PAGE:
During April of last year, 11 million Verizon subscribers in seven states couldn’t reach 911 services for six hours. The wireless mogul suffered the wrath of Federal Communications Commission (FCC) investigators in a searing report, but it seems the agency isn’t finished chastising Verizon just yet. For failing to notify California officials of the 750,000 state residents affected by the outage, the FCC is fining the company $3.4 million.
Specifically, Verizon ran afoul of the FCC rules regarding 911 call centers, or public-safety answering points. Regulations require service providers to notify the centers in the event of an outage, which a Verizon subcontractor failed to do in Northern California. A total of 62 emergency calls failed as a result.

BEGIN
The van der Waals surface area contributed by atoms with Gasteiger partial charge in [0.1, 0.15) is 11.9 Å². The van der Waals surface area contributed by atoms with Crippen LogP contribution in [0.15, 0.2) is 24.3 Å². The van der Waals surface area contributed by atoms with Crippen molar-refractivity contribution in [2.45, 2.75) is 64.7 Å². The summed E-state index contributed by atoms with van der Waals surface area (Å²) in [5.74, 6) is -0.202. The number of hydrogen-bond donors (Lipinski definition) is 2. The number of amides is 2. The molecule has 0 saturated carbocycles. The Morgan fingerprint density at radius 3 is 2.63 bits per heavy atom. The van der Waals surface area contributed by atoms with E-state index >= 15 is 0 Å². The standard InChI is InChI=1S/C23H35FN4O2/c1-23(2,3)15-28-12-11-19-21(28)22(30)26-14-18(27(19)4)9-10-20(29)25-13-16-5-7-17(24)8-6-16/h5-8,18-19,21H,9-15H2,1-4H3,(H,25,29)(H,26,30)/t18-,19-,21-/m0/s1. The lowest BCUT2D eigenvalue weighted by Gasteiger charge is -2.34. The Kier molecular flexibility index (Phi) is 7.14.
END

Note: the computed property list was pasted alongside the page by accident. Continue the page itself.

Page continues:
In addition to the fine, Verizon has agreed to adopt a compliance plan to prevent future incidents from occurring. To start, it will improve its subcontractor oversight and coordination with emergency call centers.
This isn’t the first run-in Verizon’s had with the FCC concerning the reliability of 911 services on its network. In 2011, the FCC called Verizon out for more than 10,000 dropped calls to emergency services during a January 26 snowstorm in Boston.
In an e-mail to the carrier, then-FCC Public Safety and Homeland Security chief Jamie Barnett referred to the figure as “truly alarming,” and called on the network to perform a thorough investigation across its footprint.